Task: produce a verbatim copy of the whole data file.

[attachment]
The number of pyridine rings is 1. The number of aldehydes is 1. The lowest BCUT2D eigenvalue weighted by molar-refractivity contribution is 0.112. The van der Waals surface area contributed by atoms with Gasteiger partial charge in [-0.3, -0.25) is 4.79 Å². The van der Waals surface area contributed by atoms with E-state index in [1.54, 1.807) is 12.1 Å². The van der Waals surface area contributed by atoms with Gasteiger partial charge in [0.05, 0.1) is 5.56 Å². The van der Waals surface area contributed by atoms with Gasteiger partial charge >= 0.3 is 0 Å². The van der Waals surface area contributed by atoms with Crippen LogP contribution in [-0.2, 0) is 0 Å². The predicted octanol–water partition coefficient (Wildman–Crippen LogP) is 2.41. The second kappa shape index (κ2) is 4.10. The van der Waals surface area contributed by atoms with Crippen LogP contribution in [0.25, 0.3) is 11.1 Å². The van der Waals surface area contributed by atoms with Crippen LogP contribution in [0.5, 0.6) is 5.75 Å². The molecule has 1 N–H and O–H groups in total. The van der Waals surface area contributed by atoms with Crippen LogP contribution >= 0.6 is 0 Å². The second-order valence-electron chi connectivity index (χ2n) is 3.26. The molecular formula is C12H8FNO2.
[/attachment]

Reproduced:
The number of pyridine rings is 1. The number of aldehydes is 1. The lowest BCUT2D eigenvalue weighted by molar-refractivity contribution is 0.112. The van der Waals surface area contributed by atoms with Gasteiger partial charge in [-0.3, -0.25) is 4.79 Å². The van der Waals surface area contributed by atoms with E-state index in [1.54, 1.807) is 12.1 Å². The van der Waals surface area contributed by atoms with Gasteiger partial charge in [0.05, 0.1) is 5.56 Å². The van der Waals surface area contributed by atoms with Gasteiger partial charge >= 0.3 is 0 Å². The van der Waals surface area contributed by atoms with Crippen LogP contribution in [-0.2, 0) is 0 Å². The predicted octanol–water partition coefficient (Wildman–Crippen LogP) is 2.41. The second kappa shape index (κ2) is 4.10. The van der Waals surface area contributed by atoms with Crippen LogP contribution in [0.25, 0.3) is 11.1 Å². The van der Waals surface area contributed by atoms with Crippen LogP contribution in [0.5, 0.6) is 5.75 Å². The molecule has 1 N–H and O–H groups in total. The van der Waals surface area contributed by atoms with Crippen LogP contribution >= 0.6 is 0 Å². The second-order valence-electron chi connectivity index (χ2n) is 3.26. The molecular formula is C12H8FNO2.